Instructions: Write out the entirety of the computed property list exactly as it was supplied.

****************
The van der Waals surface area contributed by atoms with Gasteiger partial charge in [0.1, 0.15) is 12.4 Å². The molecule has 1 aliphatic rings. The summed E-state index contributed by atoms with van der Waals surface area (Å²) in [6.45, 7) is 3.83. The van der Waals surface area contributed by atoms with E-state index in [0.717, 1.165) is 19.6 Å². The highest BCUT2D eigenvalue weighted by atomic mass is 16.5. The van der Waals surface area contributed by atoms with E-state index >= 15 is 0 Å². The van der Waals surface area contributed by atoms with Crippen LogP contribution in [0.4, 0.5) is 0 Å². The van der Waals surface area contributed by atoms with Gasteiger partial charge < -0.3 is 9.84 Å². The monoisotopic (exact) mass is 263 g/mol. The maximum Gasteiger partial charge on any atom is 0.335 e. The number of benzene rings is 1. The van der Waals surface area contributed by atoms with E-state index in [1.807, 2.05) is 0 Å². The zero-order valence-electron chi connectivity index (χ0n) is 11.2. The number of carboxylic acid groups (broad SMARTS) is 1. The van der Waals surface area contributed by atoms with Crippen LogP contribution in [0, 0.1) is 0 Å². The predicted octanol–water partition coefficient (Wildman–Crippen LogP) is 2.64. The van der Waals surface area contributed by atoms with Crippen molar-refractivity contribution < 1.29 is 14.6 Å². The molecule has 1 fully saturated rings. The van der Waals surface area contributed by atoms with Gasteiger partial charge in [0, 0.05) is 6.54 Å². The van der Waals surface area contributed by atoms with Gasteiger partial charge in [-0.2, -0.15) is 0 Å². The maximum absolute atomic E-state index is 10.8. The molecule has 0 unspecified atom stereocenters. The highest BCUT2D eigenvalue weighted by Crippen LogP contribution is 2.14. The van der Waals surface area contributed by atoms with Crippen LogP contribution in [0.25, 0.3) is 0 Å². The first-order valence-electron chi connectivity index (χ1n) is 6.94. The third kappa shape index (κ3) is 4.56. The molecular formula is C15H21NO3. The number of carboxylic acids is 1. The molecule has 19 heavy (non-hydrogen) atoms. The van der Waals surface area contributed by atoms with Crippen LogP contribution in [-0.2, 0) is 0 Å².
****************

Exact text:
The van der Waals surface area contributed by atoms with Gasteiger partial charge in [0.1, 0.15) is 12.4 Å². The molecule has 1 aliphatic rings. The summed E-state index contributed by atoms with van der Waals surface area (Å²) in [6.45, 7) is 3.83. The van der Waals surface area contributed by atoms with E-state index in [0.717, 1.165) is 19.6 Å². The highest BCUT2D eigenvalue weighted by atomic mass is 16.5. The van der Waals surface area contributed by atoms with E-state index >= 15 is 0 Å². The van der Waals surface area contributed by atoms with Crippen LogP contribution in [0.4, 0.5) is 0 Å². The van der Waals surface area contributed by atoms with Gasteiger partial charge < -0.3 is 9.84 Å². The monoisotopic (exact) mass is 263 g/mol. The maximum Gasteiger partial charge on any atom is 0.335 e. The number of benzene rings is 1. The van der Waals surface area contributed by atoms with E-state index in [1.807, 2.05) is 0 Å². The zero-order valence-electron chi connectivity index (χ0n) is 11.2. The number of carboxylic acid groups (broad SMARTS) is 1. The van der Waals surface area contributed by atoms with Crippen LogP contribution in [0, 0.1) is 0 Å². The predicted octanol–water partition coefficient (Wildman–Crippen LogP) is 2.64. The van der Waals surface area contributed by atoms with Crippen molar-refractivity contribution < 1.29 is 14.6 Å². The molecule has 1 fully saturated rings. The van der Waals surface area contributed by atoms with Gasteiger partial charge in [0, 0.05) is 6.54 Å². The van der Waals surface area contributed by atoms with Gasteiger partial charge in [-0.2, -0.15) is 0 Å². The maximum absolute atomic E-state index is 10.8. The molecule has 0 unspecified atom stereocenters. The highest BCUT2D eigenvalue weighted by Crippen LogP contribution is 2.14. The van der Waals surface area contributed by atoms with Crippen LogP contribution in [0.25, 0.3) is 0 Å². The first-order valence-electron chi connectivity index (χ1n) is 6.94. The third kappa shape index (κ3) is 4.56. The molecular formula is C15H21NO3. The number of carboxylic acids is 1. The molecule has 19 heavy (non-hydrogen) atoms. The van der Waals surface area contributed by atoms with Crippen LogP contribution in [-0.2, 0) is 0 Å².